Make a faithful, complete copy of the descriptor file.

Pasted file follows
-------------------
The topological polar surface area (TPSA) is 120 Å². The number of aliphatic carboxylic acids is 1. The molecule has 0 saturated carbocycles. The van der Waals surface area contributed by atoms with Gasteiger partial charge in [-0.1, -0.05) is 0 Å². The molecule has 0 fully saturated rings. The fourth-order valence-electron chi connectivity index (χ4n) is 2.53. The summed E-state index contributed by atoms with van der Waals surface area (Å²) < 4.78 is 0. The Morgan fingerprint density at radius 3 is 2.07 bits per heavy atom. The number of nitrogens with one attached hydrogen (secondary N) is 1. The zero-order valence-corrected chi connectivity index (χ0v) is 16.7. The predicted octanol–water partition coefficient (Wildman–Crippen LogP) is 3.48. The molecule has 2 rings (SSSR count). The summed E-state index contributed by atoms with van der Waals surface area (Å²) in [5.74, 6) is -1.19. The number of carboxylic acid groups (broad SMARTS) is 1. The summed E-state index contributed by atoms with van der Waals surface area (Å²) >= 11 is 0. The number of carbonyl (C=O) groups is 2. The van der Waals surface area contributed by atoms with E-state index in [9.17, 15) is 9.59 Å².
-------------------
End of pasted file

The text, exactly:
The topological polar surface area (TPSA) is 120 Å². The number of aliphatic carboxylic acids is 1. The molecule has 0 saturated carbocycles. The van der Waals surface area contributed by atoms with Gasteiger partial charge in [-0.1, -0.05) is 0 Å². The molecule has 0 fully saturated rings. The fourth-order valence-electron chi connectivity index (χ4n) is 2.53. The summed E-state index contributed by atoms with van der Waals surface area (Å²) < 4.78 is 0. The Morgan fingerprint density at radius 3 is 2.07 bits per heavy atom. The number of nitrogens with one attached hydrogen (secondary N) is 1. The zero-order valence-corrected chi connectivity index (χ0v) is 16.7. The predicted octanol–water partition coefficient (Wildman–Crippen LogP) is 3.48. The molecule has 2 rings (SSSR count). The summed E-state index contributed by atoms with van der Waals surface area (Å²) in [5.74, 6) is -1.19. The number of carboxylic acid groups (broad SMARTS) is 1. The summed E-state index contributed by atoms with van der Waals surface area (Å²) >= 11 is 0. The number of carbonyl (C=O) groups is 2. The van der Waals surface area contributed by atoms with E-state index in [9.17, 15) is 9.59 Å².